The University of Michigan hosted an information session Monday to spread awareness about what the recent presidential election means for the transgender community as one of the first events of Transgender Awareness Week.

Twenty-seven students, faculty and Spectrum Center staff gathered in the Central Student Government chambers of the Michigan Union for the discussion, hosted by Michigan Outlaws, the Law School’s LGBTQ student organization, and Michigan OUTreach, the School of Social Work’s LGBTQ student organization.

Members of Michigan Outlaws and OUTreach started off the session by reviewing the legal process for name changes. They also announced there will be a name change clinic Feb. 11 at the Jim Troy Center for transgender, gender non-conforming and gender non-binary individuals who are looking for assistance in changing their names. The Jim Toy Community Center’s Know Your Rights Project is an Ann Arbor-based organization for students and members of the LGBTQ community who are looking for support and legal advice, and offers free consultations on a variety of practice areas along with name changes, including custody, divorce and gender marker corrections.     

Third-year law student Andrew Eberle, who spoke at the event, noted that changing  a name in Michigan can cost up to $300 due to the high cost of filing a petition, processing a background check and other hearing fees, making it a financial burden for many.

During the discussion, Social Work students Brendon Holloway and Stephanie Skinner, Spectrum Center graduate coordinators, both said they did not believe getting a gender marker changed on a birth certificate should require proof of surgery, as is currently the law in Michigan. The state currently requires residents to have undergone surgery by presenting a physician’s medical affidavit to change the gender marker on a birth certificate. In some states, the gender marker on your birth certificate is the one that will remain on the birth certificate, regardless of gender identity and gender transition.      

Holloway, who identifies as transgender, said gender identification is different for everyone and that the law is far too constricting.

“Some people who are trans don’t even want their names changed, whereas others want their name changed, they want their gender marker changed,” Holloway said. “It’s on an individual basis at the end of the day.

The speakers suggested individuals change their names on their passports sooner rather than later due to potential setbacks LGBTQ rights may face following the election of Donald Trump. Vice president-elect Mike Pence, governor of Indiana, has criticized the Obama administration’s recommendation to schools to treat transgender students in accordance with their gender identity and had endorsed conversion therapy — a widely rejected practice claiming to undo homosexuality — when running for Congress in 2000, according to CNN.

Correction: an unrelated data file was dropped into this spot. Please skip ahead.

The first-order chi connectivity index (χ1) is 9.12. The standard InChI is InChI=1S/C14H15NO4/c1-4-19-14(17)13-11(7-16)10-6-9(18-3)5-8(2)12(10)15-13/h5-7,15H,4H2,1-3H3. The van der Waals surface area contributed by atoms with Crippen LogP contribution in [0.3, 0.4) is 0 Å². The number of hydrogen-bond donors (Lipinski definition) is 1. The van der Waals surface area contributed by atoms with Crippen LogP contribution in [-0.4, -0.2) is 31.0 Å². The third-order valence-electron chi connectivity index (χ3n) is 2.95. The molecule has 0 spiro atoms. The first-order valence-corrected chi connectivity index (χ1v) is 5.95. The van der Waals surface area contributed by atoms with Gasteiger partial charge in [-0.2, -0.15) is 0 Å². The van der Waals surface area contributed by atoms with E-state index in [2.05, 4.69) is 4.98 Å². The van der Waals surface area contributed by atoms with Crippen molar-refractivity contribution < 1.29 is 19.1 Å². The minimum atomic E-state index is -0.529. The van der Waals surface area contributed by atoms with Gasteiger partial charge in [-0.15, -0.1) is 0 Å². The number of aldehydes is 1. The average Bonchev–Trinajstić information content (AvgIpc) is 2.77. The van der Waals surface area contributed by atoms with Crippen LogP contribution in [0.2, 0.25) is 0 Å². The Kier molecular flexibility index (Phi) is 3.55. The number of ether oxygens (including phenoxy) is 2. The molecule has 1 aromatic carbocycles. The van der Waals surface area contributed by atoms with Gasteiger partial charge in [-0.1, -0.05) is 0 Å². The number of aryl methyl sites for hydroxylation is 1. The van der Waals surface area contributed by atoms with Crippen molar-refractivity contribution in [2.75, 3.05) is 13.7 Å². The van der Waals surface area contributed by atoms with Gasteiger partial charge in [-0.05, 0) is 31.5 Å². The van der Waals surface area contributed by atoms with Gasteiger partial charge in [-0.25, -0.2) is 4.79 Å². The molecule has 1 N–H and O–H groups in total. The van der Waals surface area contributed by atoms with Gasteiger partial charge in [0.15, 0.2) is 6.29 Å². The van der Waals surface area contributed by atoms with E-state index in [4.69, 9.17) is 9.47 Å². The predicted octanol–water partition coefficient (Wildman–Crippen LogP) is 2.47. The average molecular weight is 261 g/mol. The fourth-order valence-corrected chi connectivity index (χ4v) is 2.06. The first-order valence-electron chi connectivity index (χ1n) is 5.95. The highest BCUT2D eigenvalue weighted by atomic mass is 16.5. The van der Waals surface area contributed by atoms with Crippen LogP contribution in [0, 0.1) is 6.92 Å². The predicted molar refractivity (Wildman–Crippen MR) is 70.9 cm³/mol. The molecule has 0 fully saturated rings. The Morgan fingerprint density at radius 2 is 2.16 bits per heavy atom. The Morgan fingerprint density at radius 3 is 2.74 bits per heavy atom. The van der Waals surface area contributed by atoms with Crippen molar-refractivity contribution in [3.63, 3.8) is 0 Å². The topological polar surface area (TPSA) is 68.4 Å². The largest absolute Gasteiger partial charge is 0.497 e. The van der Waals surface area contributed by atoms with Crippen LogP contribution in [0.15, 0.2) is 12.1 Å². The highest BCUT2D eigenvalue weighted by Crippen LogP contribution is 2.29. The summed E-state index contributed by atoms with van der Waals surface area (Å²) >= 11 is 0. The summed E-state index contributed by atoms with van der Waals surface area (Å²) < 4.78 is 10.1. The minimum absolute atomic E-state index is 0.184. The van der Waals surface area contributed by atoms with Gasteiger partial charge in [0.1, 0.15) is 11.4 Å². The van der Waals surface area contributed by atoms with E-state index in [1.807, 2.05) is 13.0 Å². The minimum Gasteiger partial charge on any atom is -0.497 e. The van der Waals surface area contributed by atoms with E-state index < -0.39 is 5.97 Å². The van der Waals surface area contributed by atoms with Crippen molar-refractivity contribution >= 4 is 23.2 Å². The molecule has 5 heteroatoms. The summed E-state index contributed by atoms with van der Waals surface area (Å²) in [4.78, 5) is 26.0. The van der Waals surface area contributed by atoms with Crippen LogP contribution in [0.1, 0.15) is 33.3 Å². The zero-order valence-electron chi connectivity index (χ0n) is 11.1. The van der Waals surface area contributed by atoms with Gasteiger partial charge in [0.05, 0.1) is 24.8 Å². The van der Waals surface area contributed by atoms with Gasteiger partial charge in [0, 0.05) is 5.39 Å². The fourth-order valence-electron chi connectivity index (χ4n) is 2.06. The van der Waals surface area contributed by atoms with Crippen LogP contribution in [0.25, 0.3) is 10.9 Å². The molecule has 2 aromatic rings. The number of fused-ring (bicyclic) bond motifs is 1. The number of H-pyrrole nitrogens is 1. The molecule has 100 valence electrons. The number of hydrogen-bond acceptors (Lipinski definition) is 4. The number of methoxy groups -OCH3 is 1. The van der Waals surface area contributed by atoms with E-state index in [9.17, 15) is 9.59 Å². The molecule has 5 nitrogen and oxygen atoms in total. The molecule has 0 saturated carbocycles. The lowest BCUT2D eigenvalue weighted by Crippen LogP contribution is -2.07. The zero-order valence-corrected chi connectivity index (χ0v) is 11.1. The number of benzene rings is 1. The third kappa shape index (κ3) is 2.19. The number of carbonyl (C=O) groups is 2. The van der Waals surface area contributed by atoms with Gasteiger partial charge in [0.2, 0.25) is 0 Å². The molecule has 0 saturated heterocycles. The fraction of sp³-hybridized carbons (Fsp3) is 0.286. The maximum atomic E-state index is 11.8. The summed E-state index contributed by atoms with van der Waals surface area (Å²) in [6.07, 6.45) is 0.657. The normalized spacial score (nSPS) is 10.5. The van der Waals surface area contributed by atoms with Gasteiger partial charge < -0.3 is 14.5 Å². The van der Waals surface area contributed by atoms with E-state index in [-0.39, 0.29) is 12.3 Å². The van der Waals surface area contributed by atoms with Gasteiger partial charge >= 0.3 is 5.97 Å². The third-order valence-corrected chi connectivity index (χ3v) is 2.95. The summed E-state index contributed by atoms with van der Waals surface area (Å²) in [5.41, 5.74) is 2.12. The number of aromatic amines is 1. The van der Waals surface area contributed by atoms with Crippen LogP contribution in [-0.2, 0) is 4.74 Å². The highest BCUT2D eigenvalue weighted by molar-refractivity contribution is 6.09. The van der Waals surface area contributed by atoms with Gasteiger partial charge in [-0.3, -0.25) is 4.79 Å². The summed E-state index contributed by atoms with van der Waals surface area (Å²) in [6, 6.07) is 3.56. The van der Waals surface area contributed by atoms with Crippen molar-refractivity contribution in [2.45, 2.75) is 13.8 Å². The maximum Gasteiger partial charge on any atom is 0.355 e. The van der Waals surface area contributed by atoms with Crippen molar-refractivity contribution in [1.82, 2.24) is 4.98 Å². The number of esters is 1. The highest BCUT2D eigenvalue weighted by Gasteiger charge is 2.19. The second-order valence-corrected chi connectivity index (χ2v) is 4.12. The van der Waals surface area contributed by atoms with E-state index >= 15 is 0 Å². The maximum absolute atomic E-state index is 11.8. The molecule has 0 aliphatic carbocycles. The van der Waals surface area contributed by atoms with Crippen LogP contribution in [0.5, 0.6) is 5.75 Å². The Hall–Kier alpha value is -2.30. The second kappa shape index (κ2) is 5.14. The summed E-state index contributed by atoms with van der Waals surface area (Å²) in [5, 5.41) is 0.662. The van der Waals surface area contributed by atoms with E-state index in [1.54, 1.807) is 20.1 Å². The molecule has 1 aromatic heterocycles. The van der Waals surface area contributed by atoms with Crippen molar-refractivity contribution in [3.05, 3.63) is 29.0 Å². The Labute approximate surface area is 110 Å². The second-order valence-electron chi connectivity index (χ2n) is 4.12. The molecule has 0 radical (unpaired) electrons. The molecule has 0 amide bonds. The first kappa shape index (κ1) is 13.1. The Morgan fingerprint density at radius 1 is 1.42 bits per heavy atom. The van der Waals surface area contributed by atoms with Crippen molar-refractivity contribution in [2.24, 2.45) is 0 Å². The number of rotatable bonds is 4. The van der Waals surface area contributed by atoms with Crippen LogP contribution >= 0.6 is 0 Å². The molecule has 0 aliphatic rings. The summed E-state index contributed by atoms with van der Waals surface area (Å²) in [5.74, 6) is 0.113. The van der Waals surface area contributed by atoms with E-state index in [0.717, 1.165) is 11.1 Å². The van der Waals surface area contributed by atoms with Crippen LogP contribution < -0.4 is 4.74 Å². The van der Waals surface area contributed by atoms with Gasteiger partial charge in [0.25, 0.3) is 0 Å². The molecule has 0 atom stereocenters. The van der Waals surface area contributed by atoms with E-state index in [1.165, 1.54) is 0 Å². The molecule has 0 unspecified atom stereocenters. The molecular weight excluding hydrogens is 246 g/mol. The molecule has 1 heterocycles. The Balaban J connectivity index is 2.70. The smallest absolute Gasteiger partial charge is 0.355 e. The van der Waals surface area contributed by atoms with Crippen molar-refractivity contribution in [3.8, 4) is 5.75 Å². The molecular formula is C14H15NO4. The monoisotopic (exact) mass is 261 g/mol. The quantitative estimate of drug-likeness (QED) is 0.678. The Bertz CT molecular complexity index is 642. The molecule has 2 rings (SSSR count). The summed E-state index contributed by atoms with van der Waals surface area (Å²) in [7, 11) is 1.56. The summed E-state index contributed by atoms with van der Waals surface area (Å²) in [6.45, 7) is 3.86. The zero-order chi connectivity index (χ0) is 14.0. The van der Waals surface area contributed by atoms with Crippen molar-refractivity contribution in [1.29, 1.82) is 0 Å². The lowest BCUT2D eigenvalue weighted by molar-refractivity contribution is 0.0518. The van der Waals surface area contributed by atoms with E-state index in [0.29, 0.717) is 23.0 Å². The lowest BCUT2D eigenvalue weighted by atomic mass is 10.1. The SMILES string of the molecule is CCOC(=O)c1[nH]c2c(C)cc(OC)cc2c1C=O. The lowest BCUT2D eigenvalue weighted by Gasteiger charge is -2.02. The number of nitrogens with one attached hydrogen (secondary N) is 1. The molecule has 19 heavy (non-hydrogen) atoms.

Both Skinner and Holloway said though the election results have been upsetting to them and their LGBTQ friends, and they will continue to fight and spread awareness for LGBTQ progress.

“It is really nice to see people saying ‘OK, I have had my mourning time and now it is time to fight,’ ” Skinner said. “You don’t have to be trans to advocate for this. We are trying to reach everyone.”

Speakers also noted that after Trump is inaugurated in January, he will appoint a new Supreme Court justice, which may influence the results of Supreme Court cases that directly affect the LGBTQ community. University law students mentioned a few cases that have been in the forefront of the media in recent months like the potential repeal of the Affordable Care Act, which protects transgender people from discrimination in health care access. Additionally, the cited the case of Gavin Grimm, a transgender boy who sued his Virginia school district to use the boy’s bathroom, and Aimee Stephens, a transgender employee at a Michigan funeral home who was fired for refusing to wear clothing designated for her biological sex.    

Law graduate student Shannon Niznik, who serves as an Outlaws board chair along with Eberle, told the crowd that it has been uplifting to know there is discussion and efforts for change among the lawyers across the nation.

“There are so many brilliant legal scholars from all over the nation spitballing ideas on different kinds of things,” Niznick said. “There are arguments, there is hope, there is stuff happening.”

Correction appended: A previous version of this story misspelled conversion therapy.

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